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July 1994


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Film and TV Studies Discussion List <[log in to unmask]>
Warren Scott Oberman <[log in to unmask]>
Mon, 18 Jul 1994 14:26:26 -0700
Film and TV Studies Discussion List <[log in to unmask]>
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Possible spoilers!!!
I agree with Sylvia, TL has a lot to offer, and its good fun too!
1. Almost as if previous posters are following the post-script to TL,
they have keyed in on the line misogynist (?) T. Arnold has about women,
can't live with em can't shoot em...well yea, Tom's character can't shoot
them, he's essentially a coward, he's a vanman, the brains to
arnold's bronze, etc....
he is also "married" to Arnold S.'s character, just as bored
and dysfunctionally frustrated (note his divorces and complaints of his
current spouse) as pre-enlightened/awakened Jamie Lee is in the
outset...recall Tom's last
line of the film: "I've been in the van for 15 years" as many years as
Helen and Harry have been married! Coincidence? NO. It is an important
line because it is said by TOm, a man in a castrated role...
2. How about the political commentary on how we should treat domestic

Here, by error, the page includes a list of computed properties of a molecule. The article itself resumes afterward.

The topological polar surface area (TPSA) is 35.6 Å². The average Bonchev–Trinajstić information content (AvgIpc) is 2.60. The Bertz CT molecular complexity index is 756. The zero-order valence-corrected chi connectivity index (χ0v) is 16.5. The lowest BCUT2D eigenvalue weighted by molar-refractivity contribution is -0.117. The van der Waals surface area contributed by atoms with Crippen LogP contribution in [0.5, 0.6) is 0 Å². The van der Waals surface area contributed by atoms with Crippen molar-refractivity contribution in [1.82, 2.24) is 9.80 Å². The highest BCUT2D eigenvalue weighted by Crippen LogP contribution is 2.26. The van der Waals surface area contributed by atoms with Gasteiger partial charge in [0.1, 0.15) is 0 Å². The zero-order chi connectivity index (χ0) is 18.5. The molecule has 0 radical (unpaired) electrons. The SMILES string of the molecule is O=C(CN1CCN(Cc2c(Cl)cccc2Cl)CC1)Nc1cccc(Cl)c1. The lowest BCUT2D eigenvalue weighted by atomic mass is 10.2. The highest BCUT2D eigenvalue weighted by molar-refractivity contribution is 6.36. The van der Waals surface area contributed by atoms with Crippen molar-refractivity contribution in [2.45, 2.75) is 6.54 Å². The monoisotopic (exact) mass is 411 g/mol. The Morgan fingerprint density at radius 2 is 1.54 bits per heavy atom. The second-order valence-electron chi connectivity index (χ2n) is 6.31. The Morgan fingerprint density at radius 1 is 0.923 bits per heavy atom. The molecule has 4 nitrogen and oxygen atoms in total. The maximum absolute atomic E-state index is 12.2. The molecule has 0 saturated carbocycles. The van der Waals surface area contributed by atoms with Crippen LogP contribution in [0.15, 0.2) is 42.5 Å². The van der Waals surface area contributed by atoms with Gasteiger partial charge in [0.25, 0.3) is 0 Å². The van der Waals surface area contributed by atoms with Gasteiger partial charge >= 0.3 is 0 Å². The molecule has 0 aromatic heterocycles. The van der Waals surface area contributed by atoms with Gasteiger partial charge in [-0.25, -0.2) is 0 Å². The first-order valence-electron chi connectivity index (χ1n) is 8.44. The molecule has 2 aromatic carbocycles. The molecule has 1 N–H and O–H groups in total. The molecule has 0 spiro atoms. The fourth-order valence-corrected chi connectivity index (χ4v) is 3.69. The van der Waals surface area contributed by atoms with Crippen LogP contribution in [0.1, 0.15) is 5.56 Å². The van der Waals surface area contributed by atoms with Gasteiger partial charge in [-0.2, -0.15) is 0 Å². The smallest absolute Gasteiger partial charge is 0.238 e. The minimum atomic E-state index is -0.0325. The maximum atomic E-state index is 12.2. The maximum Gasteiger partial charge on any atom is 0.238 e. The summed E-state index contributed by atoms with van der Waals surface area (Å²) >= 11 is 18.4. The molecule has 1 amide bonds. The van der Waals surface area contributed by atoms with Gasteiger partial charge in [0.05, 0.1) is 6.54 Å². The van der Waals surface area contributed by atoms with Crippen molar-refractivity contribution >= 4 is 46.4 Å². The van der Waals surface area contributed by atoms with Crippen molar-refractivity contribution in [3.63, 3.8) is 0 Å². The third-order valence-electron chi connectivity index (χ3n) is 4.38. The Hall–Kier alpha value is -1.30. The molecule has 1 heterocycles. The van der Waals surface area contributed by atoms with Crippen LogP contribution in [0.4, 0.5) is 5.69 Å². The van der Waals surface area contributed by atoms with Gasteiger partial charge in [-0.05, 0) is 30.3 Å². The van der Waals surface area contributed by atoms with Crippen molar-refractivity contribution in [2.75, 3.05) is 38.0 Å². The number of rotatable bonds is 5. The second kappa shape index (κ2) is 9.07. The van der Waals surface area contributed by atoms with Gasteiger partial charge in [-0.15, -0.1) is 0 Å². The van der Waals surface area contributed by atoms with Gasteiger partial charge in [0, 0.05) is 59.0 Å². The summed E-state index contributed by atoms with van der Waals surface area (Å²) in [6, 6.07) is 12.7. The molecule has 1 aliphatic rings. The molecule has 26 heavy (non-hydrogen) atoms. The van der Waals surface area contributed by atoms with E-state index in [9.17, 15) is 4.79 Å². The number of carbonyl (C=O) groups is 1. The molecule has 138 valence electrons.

violence/drugs/gangs/terrorists etc? Recall the scenes when Arnold S. is
taking off and landing the F-16 fighter-jet, he knocks into police cars
both times as if they were mere tinker toys...Visually this is funny and
stunningly makes you really wonder why are we playing
"cops and robbers" with crooks, drug-dealers, terrorists, you name it,
when we have such arsenal at our disposal...
3. The film really saves itself, for me, from the typical action no
brainer film in its ambigous representation of fantasy-role
the way, whose fantasy is this film? Arnold's, Jamie's, Tom's?
I lean toward the idea that it is Jamie's  fantasy...she loves her
husband but wants him to be more exciting, more intriguing, less plain
and above all, she wants him to be more interested in her...she wants to
feel needed, and it is this desire that clinches her attraction for the
wimpofake used car salesman--his patheticness, by the way, was overdone,
it only serves to make Jamie's character, helen, look more wretched and
lonely as she falls for such a lout...
the interrogation scene, already singled out as an abuse and uncalled
for, is essential, Helen finds herself in this scene, she combines brains
and bronze (she tries to smash through the two way mirror and does a
prety good job!) to stand up for herself and her innocence, it is the
fierce reality side of her fantasy that makes it so effectual...
anyone disagree, I hope so...